September 21, 2016

Native code generation at Facebook

Sashko Stubailo
Open Source Eng Manager
@stubailo
Community

We recently hosted the second GraphQL SF meetup, “GraphQL in production”. This is a recap of just one of the talks, check them all out on YouTube!

Today, we’re going to do a summary of part of Hyo Jeong’s talk about GraphQL developer tools at Facebook. As the originators of GraphQL, Facebook’s engineers have been using GraphQL since 2012, and have had a lot of time to think about the kinds of tools that are valuable to their organization. Hyo works on some of these developer tools and most notably GraphiQL, everyone’s favorite GraphQL query IDE.

This talk especially spoke to me because it was a great overview of the kinds of productivity-enhancing tools the community can build on top of GraphQL, and a great look into Facebook’s internal process. The following is a recap the part of his talk that focused on native code generation. Watch the full talk here, or at the end of this post!


GraphQL: A Solution to a Facebook-Sized Problem

To start off, Hyo briefly introduced the audience to GraphQL. It’s a query language Facebook uses to power all of its mobile applications. One of the most important parts of GraphQL is the schema — a type system that defines the data you can fetch from a specific GraphQL server.

The type system is useful as documentation of the data you can fetch, but it has another, even more important purpose: it’s a platform you can use to build tools that make life easy for product developers.

At Facebook, GraphQL, and the tools around it, was the solution to particular problems they encountered with their API as they grew and needed to support a diversity of users’ devices.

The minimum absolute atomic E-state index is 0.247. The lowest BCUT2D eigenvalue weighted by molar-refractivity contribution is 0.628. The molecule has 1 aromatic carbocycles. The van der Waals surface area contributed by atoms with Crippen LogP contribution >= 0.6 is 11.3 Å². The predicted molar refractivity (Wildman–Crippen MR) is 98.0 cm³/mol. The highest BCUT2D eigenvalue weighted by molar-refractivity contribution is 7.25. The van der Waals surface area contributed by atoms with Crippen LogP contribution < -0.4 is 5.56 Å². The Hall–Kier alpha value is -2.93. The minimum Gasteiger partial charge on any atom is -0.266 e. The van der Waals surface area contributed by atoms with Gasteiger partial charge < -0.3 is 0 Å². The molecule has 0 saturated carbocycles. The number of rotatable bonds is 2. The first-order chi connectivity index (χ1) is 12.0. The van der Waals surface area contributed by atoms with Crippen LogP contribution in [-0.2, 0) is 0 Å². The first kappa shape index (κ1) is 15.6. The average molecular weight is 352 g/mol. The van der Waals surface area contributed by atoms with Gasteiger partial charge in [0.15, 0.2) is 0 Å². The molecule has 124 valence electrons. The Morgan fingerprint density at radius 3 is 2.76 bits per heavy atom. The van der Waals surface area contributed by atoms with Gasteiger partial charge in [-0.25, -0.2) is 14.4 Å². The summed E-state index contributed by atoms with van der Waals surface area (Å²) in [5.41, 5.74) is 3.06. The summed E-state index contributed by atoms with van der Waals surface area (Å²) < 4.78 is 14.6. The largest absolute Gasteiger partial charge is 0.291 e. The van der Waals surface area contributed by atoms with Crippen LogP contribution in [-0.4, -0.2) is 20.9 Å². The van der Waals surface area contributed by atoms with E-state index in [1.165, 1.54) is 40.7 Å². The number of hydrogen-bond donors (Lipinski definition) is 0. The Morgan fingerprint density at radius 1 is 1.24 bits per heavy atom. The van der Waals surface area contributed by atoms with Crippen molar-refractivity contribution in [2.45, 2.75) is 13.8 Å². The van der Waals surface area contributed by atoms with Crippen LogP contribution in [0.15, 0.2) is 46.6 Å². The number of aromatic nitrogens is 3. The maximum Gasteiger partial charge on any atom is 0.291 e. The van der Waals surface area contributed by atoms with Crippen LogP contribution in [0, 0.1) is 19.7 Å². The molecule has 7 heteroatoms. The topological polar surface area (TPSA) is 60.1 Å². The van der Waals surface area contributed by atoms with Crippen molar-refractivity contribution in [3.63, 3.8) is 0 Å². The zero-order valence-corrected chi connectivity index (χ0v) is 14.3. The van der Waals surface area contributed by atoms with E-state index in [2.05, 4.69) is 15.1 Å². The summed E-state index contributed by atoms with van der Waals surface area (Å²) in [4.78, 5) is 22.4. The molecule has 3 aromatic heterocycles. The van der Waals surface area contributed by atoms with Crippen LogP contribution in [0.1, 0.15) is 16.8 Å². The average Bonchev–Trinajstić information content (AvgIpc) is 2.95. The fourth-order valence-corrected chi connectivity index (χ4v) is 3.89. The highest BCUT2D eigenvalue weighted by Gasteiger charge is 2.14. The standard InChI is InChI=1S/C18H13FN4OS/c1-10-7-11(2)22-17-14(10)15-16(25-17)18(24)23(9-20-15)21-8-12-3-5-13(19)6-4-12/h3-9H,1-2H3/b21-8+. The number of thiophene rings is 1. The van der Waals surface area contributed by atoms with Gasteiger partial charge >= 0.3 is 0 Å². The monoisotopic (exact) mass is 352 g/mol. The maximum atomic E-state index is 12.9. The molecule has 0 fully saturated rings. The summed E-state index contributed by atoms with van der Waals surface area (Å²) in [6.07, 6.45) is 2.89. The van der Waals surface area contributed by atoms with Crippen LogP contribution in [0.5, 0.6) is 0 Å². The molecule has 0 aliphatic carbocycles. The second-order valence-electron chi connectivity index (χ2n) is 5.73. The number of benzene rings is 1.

The first issue was the existence of many different clients. Not only does Facebook have an iOS and Android app, but also different versions of these apps, different form factors — phone vs. tablet — and some other niche clients.

Facebook needed a toolchain that could help all of these clients get the data they need, without having to do specific work on the server for every version of every client.

As you can see in the diagram above, the native code generation tools take a description of the type system and a set of GraphQL queries as an input, and output a set of response models and query requests.

A fun fact about this tooling is that it’s built entirely on top of the open-source JavaScript GraphQL reference implementation that you can get on npm today.

Modeling queries in native code?

So what does this toolchain actually output? It turns out, it’s not easy to come up with the right implementation right away, and the tooling at Facebook went through several iterations of the design before they arrived at the current system they use internally.

First, Hyo put up a sketch of what the simplest code for fetching a GraphQL query might look like:

In this version, you simply make an HTTP request, parse the JSON, and then render with the response.

But, as you can guess, this can get out of hand as the product grows. You need to manually traverse the data, and as more and more developers add fields to the query, you can end up with merge conflicts. So you need some abstraction that factors the query logic out of the rendering code.

You can see that in this version, the query is wrapped in a very thin class, which helps you set the variables on the query and handles the fetching and parsing for you. You simply get a callback for the result. This becomes very helpful, especially when you are reusing queries.